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The Cost of a Broken Heart: Damages for Emotional Distress Under Civil Rights Statutes

Cummings v. Premier Rehab Keller, P.L.L.C.

No. 20-219,
948 F.3d 673 (5th Cir. 2020),
cert. granted, 2021 WL 2742781 (U.S. July 2, 2021).

Oral argument scheduled for Nov. 30, 2021.

Issue: Whether the compensatory damages that are available under Title VI of the Civil Rights Act of 1964 and the statutes that incorporate its legal remedies include compensation for emotional distress.

The Civil Rights Act of 1964 provides some of the United States’ most fundamental protections from discrimination. Title VI of the Act prohibits entities that receive federal funds from discriminating on the basis of “race, color, or national origin[.]” 42 U.S.C. § 2000d. Congress incorporated Title VI’s remedies into several other anti-discrimination laws, including Section 504 of the Rehabilitation Act of 1973, which prohibits discrimination on the basis of disability, and Section 1557 of the Patient Protection and Affordable Care Act (ACA), which bars discrimination in covered health programs and activities receiving federal funds. 29 U.S.C. § 794; 42 U.S.C. § 18116. The Supreme Court has held that remedies under these statutes include the right to recover “compensatory damages.” Barnes v. Gorman, 536 U.S. 181, 187 (2002). In the upcoming term, the Supreme Court will consider whether the right to “compensatory damages” under these statutes includes damages for emotional distress.

Premier Rehab (Premier) is a physical therapy provider that receives federal funds. Cummings v. Premier Rehab Keller, 948 F.3d 673, 674 (5th Cir. 2020). In 2016, Jane Cummings was referred to Premier for physical therapy to treat her chronic back pain. Id. Ms. Cummings has disabilities that make it difficult for her to read, write, and speak in English. Id. She communicates mostly through American Sign Language (ASL). Id. When Ms. Cummings called Premier to schedule an appointment, she asked for an ASL interpreter, but Premier refused to provide one. Id. As a result, Ms. Cummings was not able to receive physical therapy from Premier. She ultimately decided to seek physical therapy from a different provider. Id.

Ms. Cummings sued Premier for violating Section 504 of the Rehabilitation Act and Section 1557 of the Affordable Care Act by refusing to provide her an interpreter to give her “equal opportunity to benefit from the[ir] service[s].” Petition for Writ of Certiorari at 9, Cummings v. Premier Rehab Keller, (No. 20-219). Ms. Cummings sought damages to compensate her for the emotional harm Premier caused.

In January 2019, the U.S. District Court for the Northern District of Texas dismissed the case, holding that emotional distress damages are not available under Section 504 of the Rehabilitation Act or Section 1557 of the ACA. Cummings v. Premier Rehab, 2019 WL 227411, at *4-5 (N.D. Tex. Jan. 16, 2019).

The U.S. Court of Appeals for the Fifth Circuit affirmed the district court’s decision. Cummings, 948 F.3d at 680. AARP and AARP Foundation joined several disability rights advocacy organizations in filing an amicus brief asking the Fifth Circuit to rehear the case. The brief describes how the Fifth Circuit’s decision could have wide-reaching consequences for the remedies available under civil rights statutes. The Fifth Circuit denied Cummings’s request for rehearing. Order on Petition for Rehearing En Banc, Cummings v. Premier Rehab Keller, P.L.L.C., 948 F.3d 673 (5th Cir., Mar. 24, 2020).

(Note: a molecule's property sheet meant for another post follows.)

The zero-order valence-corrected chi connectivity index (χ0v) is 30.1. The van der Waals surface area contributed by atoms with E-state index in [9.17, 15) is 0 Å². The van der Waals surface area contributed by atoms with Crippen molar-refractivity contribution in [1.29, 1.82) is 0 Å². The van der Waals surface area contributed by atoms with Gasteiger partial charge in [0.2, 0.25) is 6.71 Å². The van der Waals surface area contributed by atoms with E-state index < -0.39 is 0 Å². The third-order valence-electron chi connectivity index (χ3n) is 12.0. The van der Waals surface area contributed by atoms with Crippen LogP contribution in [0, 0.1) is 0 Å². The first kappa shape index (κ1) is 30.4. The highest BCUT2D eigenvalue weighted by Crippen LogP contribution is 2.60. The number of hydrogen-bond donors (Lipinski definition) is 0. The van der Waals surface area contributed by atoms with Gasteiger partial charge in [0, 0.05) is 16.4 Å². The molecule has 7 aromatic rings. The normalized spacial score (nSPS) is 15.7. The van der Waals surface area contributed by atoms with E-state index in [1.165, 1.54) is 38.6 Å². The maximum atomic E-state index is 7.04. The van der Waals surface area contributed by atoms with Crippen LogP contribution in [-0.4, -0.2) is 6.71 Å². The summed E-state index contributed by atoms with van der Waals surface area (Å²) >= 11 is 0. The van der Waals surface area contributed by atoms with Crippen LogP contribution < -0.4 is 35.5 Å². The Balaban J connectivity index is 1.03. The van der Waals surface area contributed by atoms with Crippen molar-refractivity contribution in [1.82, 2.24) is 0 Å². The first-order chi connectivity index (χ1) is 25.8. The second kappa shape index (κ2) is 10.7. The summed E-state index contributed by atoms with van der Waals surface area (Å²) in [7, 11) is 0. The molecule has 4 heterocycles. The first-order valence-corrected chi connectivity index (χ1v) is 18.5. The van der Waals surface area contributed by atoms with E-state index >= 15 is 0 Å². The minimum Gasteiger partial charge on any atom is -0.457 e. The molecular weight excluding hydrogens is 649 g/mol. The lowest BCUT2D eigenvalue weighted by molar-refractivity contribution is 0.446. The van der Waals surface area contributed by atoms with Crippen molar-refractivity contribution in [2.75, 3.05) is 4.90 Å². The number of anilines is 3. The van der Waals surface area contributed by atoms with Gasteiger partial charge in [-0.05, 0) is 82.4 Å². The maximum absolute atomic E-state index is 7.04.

Cummings sought the review of the Supreme Court, arguing that emotional distress damages are a kind of compensatory damages that are traditionally available in contract law, where the contract involves personal or dignitary interests. Reply Brief for Pet’r at 2, Cummings v. Premier Rehab Keller, 2021 WL 2742781 (U.S. July 2, 2021) (No. 20-219). Cummings contended that emotional distress damages are traditionally available when a breach is likely to cause emotional harm. Id. at 7.

In response, Premier argued that the Rehabilitation Act, ACA, and other Federal civil rights laws are limited to the traditional remedies available under contract law, which generally exclude damages for emotional distress. Brief in Opposition of Respondent Premier Rehab Keller, P.L.L.C at 3-8, Cummings v. Premier Rehab Keller, 2021 WL 2742781 (U.S. July 2, 2021) (No. 20-219). Premier contended that the “personal contract” exception that allows for recovery of emotional distress damages in some contract actions does not apply to Cummings’s lawsuit. Id. at 2-3.


The availability of damages in private lawsuits is a critical part of the enforcement mechanisms of the Civil Rights Act, the Rehabilitation Act, and Section 1557 of the ACA. If the Supreme Court finds that damages for emotional distress are not available, these key anti-discrimination laws will be harder to enforce. It would place a strict limitation on the monetary relief that is recoverable by victims of discrimination, including older adults, who are more likely to have a disability or impairment. For example, a victim of discrimination who experienced severe distress or emotional trauma but did not experience a provable financial loss would not be able to bring a successful lawsuit to enforce their rights.

Daniel Kohrman

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